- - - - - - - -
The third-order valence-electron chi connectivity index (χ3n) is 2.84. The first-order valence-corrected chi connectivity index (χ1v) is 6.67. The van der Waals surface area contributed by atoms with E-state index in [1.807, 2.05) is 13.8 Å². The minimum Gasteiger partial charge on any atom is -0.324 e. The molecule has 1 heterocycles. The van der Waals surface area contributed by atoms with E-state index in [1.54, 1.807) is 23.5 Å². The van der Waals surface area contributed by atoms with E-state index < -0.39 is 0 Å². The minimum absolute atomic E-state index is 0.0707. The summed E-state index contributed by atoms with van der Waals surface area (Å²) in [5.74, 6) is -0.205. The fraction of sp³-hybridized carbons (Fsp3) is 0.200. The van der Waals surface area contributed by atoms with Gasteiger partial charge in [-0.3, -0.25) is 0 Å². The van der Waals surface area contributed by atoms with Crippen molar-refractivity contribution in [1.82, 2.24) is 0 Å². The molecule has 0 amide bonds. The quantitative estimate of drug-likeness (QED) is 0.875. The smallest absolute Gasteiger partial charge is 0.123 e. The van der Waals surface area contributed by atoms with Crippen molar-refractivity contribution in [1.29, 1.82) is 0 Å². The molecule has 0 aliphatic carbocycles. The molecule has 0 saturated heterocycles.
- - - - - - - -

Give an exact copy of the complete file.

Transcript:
The third-order valence-electron chi connectivity index (χ3n) is 2.84. The first-order valence-corrected chi connectivity index (χ1v) is 6.67. The van der Waals surface area contributed by atoms with E-state index in [1.807, 2.05) is 13.8 Å². The minimum Gasteiger partial charge on any atom is -0.324 e. The molecule has 1 heterocycles. The van der Waals surface area contributed by atoms with E-state index in [1.54, 1.807) is 23.5 Å². The van der Waals surface area contributed by atoms with E-state index < -0.39 is 0 Å². The minimum absolute atomic E-state index is 0.0707. The summed E-state index contributed by atoms with van der Waals surface area (Å²) in [5.74, 6) is -0.205. The fraction of sp³-hybridized carbons (Fsp3) is 0.200. The van der Waals surface area contributed by atoms with Gasteiger partial charge in [-0.3, -0.25) is 0 Å². The van der Waals surface area contributed by atoms with Crippen molar-refractivity contribution in [1.82, 2.24) is 0 Å². The molecule has 0 amide bonds. The quantitative estimate of drug-likeness (QED) is 0.875. The smallest absolute Gasteiger partial charge is 0.123 e. The van der Waals surface area contributed by atoms with Crippen molar-refractivity contribution in [1.29, 1.82) is 0 Å². The molecule has 0 aliphatic carbocycles. The molecule has 0 saturated heterocycles.